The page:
This is a skill you do not want to waste.

Braaaaaake!

Imagine you are heading towards a long, medium-speed corner. Let’s use the Alboreto Curve at Monza – formerly known as Parabolica – as an example. When you initially hit the brakes in a straight line, you use a lot of force on the pedal to slow down as quickly as possible.

At this moment, all of the weight is pushed towards the front of the car. If you suddenly lift off the brakes, the weight shifts backwards and this change can unbalance the car. It will also mean that the front of the car will have less grip because there is less weight, and the rear of the car has more grip because there is more weight.

This will often cause natural understeer, as the front tyres can’t give you the grip you need to turn into the corner. This means you run wide, miss the apex, and Scuderia Ferrari Formula 1 team will withdraw their contract offer.

Now let’s go back to the initial braking zone and look at the other end of the scale.

This time you brake later and apply too much braking pressure as you start to turn into the corner. The front tyres aren’t able to cope with the combination of heavy braking and sharp turning at this speed, so experience a lock up.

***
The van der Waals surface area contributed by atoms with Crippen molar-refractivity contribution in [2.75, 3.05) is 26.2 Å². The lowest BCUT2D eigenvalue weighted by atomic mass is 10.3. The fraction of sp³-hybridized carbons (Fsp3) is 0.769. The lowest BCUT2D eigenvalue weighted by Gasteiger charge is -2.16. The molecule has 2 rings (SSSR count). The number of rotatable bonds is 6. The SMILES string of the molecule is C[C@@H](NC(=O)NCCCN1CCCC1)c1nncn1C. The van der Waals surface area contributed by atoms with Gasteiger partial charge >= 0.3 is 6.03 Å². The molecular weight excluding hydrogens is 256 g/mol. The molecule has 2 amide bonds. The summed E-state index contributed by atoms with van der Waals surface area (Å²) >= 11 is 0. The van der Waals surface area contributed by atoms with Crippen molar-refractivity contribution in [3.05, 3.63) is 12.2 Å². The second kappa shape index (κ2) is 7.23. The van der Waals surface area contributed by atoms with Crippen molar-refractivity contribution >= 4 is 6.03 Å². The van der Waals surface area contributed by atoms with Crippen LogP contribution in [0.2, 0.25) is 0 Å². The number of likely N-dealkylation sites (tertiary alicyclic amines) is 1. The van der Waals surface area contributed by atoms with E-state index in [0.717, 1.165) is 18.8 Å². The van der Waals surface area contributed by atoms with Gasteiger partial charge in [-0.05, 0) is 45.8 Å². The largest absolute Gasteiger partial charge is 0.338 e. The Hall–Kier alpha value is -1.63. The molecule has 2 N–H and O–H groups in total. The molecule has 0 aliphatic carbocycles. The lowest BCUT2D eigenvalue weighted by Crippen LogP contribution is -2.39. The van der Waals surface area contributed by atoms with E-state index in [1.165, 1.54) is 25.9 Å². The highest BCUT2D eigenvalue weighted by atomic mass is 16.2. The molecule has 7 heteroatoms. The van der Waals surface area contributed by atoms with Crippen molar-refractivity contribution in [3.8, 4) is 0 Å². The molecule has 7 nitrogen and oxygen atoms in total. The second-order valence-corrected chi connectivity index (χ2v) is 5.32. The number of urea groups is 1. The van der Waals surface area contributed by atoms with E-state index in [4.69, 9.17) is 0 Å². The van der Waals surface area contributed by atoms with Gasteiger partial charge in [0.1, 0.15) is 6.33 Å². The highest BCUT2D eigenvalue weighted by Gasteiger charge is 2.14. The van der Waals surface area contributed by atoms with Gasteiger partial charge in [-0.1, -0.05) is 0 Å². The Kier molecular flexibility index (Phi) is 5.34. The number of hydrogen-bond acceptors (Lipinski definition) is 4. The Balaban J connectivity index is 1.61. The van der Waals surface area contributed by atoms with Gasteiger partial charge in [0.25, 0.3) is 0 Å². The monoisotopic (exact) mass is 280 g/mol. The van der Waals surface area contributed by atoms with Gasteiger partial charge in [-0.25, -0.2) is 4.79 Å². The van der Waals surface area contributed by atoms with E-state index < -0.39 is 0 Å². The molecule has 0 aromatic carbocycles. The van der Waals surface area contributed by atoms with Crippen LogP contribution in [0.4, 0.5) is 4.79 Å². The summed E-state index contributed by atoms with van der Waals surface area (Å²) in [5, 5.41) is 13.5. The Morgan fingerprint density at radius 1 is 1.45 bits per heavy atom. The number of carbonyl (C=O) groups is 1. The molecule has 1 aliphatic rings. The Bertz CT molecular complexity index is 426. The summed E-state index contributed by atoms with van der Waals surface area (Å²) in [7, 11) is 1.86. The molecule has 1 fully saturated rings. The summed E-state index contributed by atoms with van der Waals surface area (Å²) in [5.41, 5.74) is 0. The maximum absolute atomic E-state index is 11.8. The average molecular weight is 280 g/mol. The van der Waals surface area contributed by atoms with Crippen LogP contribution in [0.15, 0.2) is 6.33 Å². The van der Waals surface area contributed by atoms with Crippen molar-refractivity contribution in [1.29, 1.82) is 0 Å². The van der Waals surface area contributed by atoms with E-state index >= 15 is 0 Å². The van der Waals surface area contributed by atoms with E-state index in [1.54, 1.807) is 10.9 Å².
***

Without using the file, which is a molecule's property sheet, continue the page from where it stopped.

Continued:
Ideally then, when you turn into a corner you want to have enough weight over the front of the car to give you lots of grip allowing you to hit your apex, but not too much that you overload the front tyres and lock up. As stated before, the brake pedal can effectively be used to control weight transfer and give you the perfect balance heading into a corner.

All of this of course depends on the type of car and the setup. Front wheel drive cars will react differently to rear wheel drive cars, brake bias can also exert an influence, as will grip available from the track.

For example, an F1 car with lots of downforce, with slick tyres on a dry track will have a totally different grip threshold to a hot hatch on-road tyres in the rain, despite what most young men in Britain seem to think…

Braking the habit

So then, the next question is how do I know when to trail brake? Generally speaking, it’s a more beneficial technique to use in slow or medium speed corners, but is also handy for certain longer turns.

Let’s take the circuits in Assetto Corsa Competizione as an example. Some of the best examples of standalone trail braking corners are turns two and five at the Hungaroring, Brooklands and Luffield at Silverstone, and the aforementioned Alboreto Curve at Monza.

All of these corners are long in length and medium or low speed. However, arguably the most important time to use this technique is when you are approaching a section where one corner acts as the braking zone for the next. The first two bends at Suzuka or Curva Tramonto at Misano are great examples.